I'm in the school of thought that thinks speakers of languages other than English shouldn't be given a second-rate website experience when the translations and technology for a first-rate experience all already exist. The setup I'm describing here will allow you to provide a localized experience that is as seamless as possible even if you only have part of the website translated. It was used successfully with English, French, and Japanese on an early version of the Mozilla Developer Center before they switched to a wiki.
There are numerous advantages to this scheme:
All in all, it's better than the localization support in any content management system I've encountered. Which is a really sad state of affairs in the CMS world because it's so easy with static files. :)
What this scheme doesn't do:
You will need to set the following options:
AddDefaultCharset UTF-8 LanguagePriority en ForceLanguagePriority Prefer Fallback Options +MultiViews DirectoryIndex index
Apache ships with common ones pre-set, but you may also need to set some AddLanguage directives.
When creating your files you will also need to observe the following rules:
.LANGCODE.htmlextension instead of a simple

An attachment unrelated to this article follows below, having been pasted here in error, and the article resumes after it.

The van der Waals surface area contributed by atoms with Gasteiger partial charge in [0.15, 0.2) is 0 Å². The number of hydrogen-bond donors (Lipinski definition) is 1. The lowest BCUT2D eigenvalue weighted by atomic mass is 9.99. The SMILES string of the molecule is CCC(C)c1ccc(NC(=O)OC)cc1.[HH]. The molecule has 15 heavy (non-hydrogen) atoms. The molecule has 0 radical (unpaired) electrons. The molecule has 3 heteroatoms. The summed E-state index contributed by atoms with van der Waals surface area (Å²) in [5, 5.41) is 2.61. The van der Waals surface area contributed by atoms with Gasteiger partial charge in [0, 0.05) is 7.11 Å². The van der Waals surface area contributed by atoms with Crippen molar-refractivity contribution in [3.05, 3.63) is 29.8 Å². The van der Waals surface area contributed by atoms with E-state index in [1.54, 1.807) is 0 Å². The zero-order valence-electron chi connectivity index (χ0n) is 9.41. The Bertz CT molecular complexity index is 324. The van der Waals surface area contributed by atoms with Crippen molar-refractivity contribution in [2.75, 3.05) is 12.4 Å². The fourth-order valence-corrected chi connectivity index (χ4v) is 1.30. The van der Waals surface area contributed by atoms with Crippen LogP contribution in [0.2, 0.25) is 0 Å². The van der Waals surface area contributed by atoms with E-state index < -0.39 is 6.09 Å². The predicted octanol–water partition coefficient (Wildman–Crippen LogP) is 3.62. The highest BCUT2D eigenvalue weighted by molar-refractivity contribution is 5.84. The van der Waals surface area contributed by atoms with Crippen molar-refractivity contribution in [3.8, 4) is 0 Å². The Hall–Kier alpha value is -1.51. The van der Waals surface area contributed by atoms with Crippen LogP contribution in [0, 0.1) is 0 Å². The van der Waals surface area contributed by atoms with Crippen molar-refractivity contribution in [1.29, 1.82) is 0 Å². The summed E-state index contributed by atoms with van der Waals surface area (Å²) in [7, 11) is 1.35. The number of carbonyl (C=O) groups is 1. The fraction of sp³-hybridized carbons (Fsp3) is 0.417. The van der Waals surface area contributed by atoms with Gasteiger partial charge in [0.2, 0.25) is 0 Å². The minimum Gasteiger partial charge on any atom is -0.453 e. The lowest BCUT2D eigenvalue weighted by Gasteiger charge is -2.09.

This will direct the server to pick the most appropriate language
available, based on the visitor's
It will fall back to English if no version in the visitor's preferred
languages is found.
(You can change the fallback language, or even specify multiple ones,
by changing the value of the
directive listed above.)
The first three rules are not optional. Only break the fourth if you know what you're doing and have adjusted the server settings accordingly.
Sometimes a visitor will want to view articles in a language different from their browser preferences. Maybe they're borrowing a computer, or working on a translation. Apache has an environment variable that can capture this preference, and with the RewriteEngine you can set it based on a string in the request URI.
Create a top-level directory named after the language code for each
language you plan to support and place in each a copy of the following
.htaccess file, with LANGCODE changed to match
the language code of that directory:
RewriteEngine On RewriteRule ^(.*) ../$1 [E=prefer-language:LANGCODE]
For example, if I'm providing Japanese, I would create a top-level
ja and place in it the following
RewriteEngine On RewriteRule ^(.*) ../$1 [E=prefer-language:ja]
This will make a request to
overriding the visitor's
Accept-Language header preferences.
Unlike with a mechanically split site, if a page under the /ja/ virtual
directory does not exist in Japanese, the server will fall back to
language negotiation again. But—here's where the relative links
requirement comes in—all the links are still going to the Japanese
versions of other pages on the site. So when the user clicks a link on
an English fallback page returned through the Japanese section, it's
still going be requesting the Japanese version of the linked page.
So again, never link with the file extension and always
use relative links. If you're targetting a specific language, use
../../ja/foo/bar form, not the
<html>and then made the templates switch on that.
alttext is the corresponding Unicode.